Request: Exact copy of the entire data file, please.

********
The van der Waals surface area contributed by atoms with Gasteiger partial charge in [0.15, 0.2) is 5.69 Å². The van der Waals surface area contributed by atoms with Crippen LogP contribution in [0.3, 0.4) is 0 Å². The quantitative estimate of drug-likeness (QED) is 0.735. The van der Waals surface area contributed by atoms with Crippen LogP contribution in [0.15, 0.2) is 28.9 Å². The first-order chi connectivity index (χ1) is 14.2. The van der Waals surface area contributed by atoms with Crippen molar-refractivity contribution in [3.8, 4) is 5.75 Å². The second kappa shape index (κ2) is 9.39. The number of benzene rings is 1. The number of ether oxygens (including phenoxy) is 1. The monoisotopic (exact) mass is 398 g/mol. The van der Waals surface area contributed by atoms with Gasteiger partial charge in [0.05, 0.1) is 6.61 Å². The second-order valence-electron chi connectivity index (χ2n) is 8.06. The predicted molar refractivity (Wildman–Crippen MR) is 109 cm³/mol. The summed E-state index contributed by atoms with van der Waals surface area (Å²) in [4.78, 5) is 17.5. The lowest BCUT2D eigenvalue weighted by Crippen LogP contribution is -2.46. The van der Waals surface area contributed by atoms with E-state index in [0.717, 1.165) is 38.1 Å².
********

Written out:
The van der Waals surface area contributed by atoms with Gasteiger partial charge in [0.15, 0.2) is 5.69 Å². The van der Waals surface area contributed by atoms with Crippen LogP contribution in [0.3, 0.4) is 0 Å². The quantitative estimate of drug-likeness (QED) is 0.735. The van der Waals surface area contributed by atoms with Crippen LogP contribution in [0.15, 0.2) is 28.9 Å². The first-order chi connectivity index (χ1) is 14.2. The van der Waals surface area contributed by atoms with Crippen molar-refractivity contribution in [3.8, 4) is 5.75 Å². The second kappa shape index (κ2) is 9.39. The number of benzene rings is 1. The number of ether oxygens (including phenoxy) is 1. The monoisotopic (exact) mass is 398 g/mol. The van der Waals surface area contributed by atoms with Gasteiger partial charge in [0.05, 0.1) is 6.61 Å². The second-order valence-electron chi connectivity index (χ2n) is 8.06. The predicted molar refractivity (Wildman–Crippen MR) is 109 cm³/mol. The summed E-state index contributed by atoms with van der Waals surface area (Å²) in [4.78, 5) is 17.5. The lowest BCUT2D eigenvalue weighted by Crippen LogP contribution is -2.46. The van der Waals surface area contributed by atoms with E-state index in [0.717, 1.165) is 38.1 Å².